Every day, we hear about a friend who has resolved their credit card debt through a debt settlement. It can seem like a tempting proposition, but before taking this serious financial step, it is important to assess the options available and determine if this is the right choice for you. Only with a comprehensive understanding of what credit card settlement means, and what the consequences might entail, can you make an informed decision.
What Does It Entail?
Simply put, debt settlement is an approach to managing credit card debt. It typically involves an agreement between the debtor and their creditor, in which they concur on a reduced balance that will be paid in lieu of the full amount. While this plan sounds like a great deal for the debtor, it can be more complicated than it seems.
First and foremost, not everyone will qualify for debt settlement. The credit card companies typically require applicants to demonstrate that they are unable to pay in full before they will agree to such a plan. Unfortunately, this usually entails defaulting on payments, which will have a negative affect on your credit score—this blemish on your credit record will not be expunged for seven years.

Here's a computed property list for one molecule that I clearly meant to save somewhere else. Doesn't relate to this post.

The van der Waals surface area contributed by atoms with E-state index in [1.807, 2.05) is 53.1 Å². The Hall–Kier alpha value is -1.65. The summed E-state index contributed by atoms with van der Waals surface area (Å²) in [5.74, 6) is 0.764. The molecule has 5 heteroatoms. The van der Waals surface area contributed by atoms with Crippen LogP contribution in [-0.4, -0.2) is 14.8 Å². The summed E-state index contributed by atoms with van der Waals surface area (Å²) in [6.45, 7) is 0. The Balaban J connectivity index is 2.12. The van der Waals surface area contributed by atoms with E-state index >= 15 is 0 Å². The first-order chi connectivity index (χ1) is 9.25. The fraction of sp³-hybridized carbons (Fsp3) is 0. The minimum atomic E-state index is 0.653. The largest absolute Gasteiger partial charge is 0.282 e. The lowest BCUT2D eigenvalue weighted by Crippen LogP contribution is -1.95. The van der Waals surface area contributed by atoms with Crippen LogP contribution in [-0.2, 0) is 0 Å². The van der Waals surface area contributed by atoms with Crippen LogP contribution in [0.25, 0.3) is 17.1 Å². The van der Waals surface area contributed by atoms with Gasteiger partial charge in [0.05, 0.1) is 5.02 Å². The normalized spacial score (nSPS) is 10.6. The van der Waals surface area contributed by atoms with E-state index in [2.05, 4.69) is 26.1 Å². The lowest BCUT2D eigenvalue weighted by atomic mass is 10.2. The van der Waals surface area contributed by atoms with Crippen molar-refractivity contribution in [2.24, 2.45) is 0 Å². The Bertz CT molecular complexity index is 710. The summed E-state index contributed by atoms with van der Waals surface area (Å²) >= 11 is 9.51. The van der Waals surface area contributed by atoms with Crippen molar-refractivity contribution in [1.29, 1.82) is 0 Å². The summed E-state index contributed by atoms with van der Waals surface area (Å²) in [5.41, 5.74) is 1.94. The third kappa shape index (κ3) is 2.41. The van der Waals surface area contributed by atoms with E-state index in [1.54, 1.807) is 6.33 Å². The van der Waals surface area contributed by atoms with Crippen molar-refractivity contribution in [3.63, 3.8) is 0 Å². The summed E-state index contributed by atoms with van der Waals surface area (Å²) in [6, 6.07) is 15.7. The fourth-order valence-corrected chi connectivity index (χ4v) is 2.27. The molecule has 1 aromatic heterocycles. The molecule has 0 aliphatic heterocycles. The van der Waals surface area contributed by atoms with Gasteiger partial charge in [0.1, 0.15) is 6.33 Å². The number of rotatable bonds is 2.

Consequences of Debt Settlement
In addition to damaging your credit score, there are a number of other consequences that ought to be considered. In particular, it is important to remember that debt settlement does not erase the entire debt, rather, it lowers the payments. This means that a certain amount of money will still be owed after the settlement.
The forgiven amount can also be vulnerable to taxation. The difference between what you owe and what you pay will generally be taxed by the IRS as income. It is thus a path that should not be pursued unless you are entirely incapable of making your payments.